One for the road: A starter car for the first-time buyer
Sunday 06 November 2011
Emily Stephens is 22 and wants to buy her first car. She is baffled by the situation and doesn't understand the difference between makes, models and engine sizes. All she knows is that she wants an economical car that will be good value. Though she has £8,000 to spend, Emily would prefer to spend below £5,000.
A car for the head
When choosing a first car, especially in the current climate, it would be possible to fill up most of this magazine with advice about what to pick.
First Emily has to check out her status as regards insurance: young drivers attract the biggest risk and therefore the largest premiums.
Recently, confused.com averaged the first-year premium at £4,000. Essentially, she needs a car that slots into the lowest insurance group and is regarded as the cheapest to fix. In that case it would have to be the Ford Ka.
Here is a basic little hatchback, which is not quick enough to get most young drivers into trouble, but the handling is safe and secure and it comes at the very least with anti-lock brakes and a driver's airbag.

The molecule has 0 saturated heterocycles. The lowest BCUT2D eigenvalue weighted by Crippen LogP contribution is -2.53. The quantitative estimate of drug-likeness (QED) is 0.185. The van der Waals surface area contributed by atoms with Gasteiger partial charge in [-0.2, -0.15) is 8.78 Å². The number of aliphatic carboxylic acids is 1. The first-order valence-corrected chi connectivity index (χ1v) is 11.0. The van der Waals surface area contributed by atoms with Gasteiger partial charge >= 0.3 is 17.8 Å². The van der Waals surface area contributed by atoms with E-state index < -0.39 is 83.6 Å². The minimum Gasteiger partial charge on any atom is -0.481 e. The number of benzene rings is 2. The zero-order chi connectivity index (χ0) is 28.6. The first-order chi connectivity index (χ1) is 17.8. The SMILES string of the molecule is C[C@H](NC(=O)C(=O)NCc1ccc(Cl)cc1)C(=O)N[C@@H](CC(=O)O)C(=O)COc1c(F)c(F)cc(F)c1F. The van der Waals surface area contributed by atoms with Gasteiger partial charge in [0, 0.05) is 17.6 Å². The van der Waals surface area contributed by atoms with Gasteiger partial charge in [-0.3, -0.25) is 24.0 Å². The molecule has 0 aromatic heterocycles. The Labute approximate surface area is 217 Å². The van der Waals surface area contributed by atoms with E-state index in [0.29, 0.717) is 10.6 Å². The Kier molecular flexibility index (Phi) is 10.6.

Emily can buy a basic 2004 Ka 1.3i for just £2,000 with 36,000 miles, including a warranty and enough change to join a recovery service.
A car for the heart
Emily just needs the cheapest car possible that will be the cheapest to insure. So if the Ford Ka isn't to her liking, there are plenty of other small-hatchback alternatives. Perhaps she would prefer something a bit more contemporary but just as safe, slow and insurance premium-friendly.
Well, the obvious choice is the Citroën C1 . It comes with a small 1.0 litre engine and should be purchased in three-door Vibe specification for the cheapest insurance quotation. In many ways the C1 is an update of the Ka with an agreeably funky exterior and interior. It is incredibly cheap to run, the engine returns around 60mpg and the insurance group is 1.
Servicing is cheap and it would be simple enough for Emily to do weekly checks of the fluids and tyre pressures, which is a great way of avoiding trouble. With £3,000 to spend, a 2006 Vibe with around 60,000 miles from a dealer with a warranty will be easy to find and give Emily peace of mind. She must remember, though, to shop around for a competitive insurance quote.
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